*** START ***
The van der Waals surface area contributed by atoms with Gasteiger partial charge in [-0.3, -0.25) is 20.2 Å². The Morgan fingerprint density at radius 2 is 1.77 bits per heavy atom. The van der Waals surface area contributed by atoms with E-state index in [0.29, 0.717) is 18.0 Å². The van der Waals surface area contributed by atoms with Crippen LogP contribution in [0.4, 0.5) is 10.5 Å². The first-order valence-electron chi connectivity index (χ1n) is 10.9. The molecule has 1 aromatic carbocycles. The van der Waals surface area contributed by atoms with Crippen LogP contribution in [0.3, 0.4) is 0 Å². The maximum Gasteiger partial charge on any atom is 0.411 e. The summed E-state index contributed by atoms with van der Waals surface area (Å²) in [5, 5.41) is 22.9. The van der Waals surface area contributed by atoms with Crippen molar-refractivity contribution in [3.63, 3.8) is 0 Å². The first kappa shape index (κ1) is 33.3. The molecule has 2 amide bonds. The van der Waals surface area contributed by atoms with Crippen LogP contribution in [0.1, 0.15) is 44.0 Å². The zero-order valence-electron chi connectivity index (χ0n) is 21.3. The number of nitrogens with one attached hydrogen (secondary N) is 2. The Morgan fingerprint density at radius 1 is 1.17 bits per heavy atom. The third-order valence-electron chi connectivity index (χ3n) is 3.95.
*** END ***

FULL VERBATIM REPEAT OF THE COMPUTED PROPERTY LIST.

The van der Waals surface area contributed by atoms with Gasteiger partial charge in [-0.3, -0.25) is 20.2 Å². The Morgan fingerprint density at radius 2 is 1.77 bits per heavy atom. The van der Waals surface area contributed by atoms with E-state index in [0.29, 0.717) is 18.0 Å². The van der Waals surface area contributed by atoms with Crippen LogP contribution in [0.4, 0.5) is 10.5 Å². The first-order valence-electron chi connectivity index (χ1n) is 10.9. The molecule has 1 aromatic carbocycles. The van der Waals surface area contributed by atoms with Crippen LogP contribution in [0.3, 0.4) is 0 Å². The maximum Gasteiger partial charge on any atom is 0.411 e. The summed E-state index contributed by atoms with van der Waals surface area (Å²) in [5, 5.41) is 22.9. The van der Waals surface area contributed by atoms with Crippen molar-refractivity contribution in [3.63, 3.8) is 0 Å². The first kappa shape index (κ1) is 33.3. The molecule has 2 amide bonds. The van der Waals surface area contributed by atoms with Crippen LogP contribution in [0.1, 0.15) is 44.0 Å². The zero-order valence-electron chi connectivity index (χ0n) is 21.3. The number of nitrogens with one attached hydrogen (secondary N) is 2. The Morgan fingerprint density at radius 1 is 1.17 bits per heavy atom. The third-order valence-electron chi connectivity index (χ3n) is 3.95.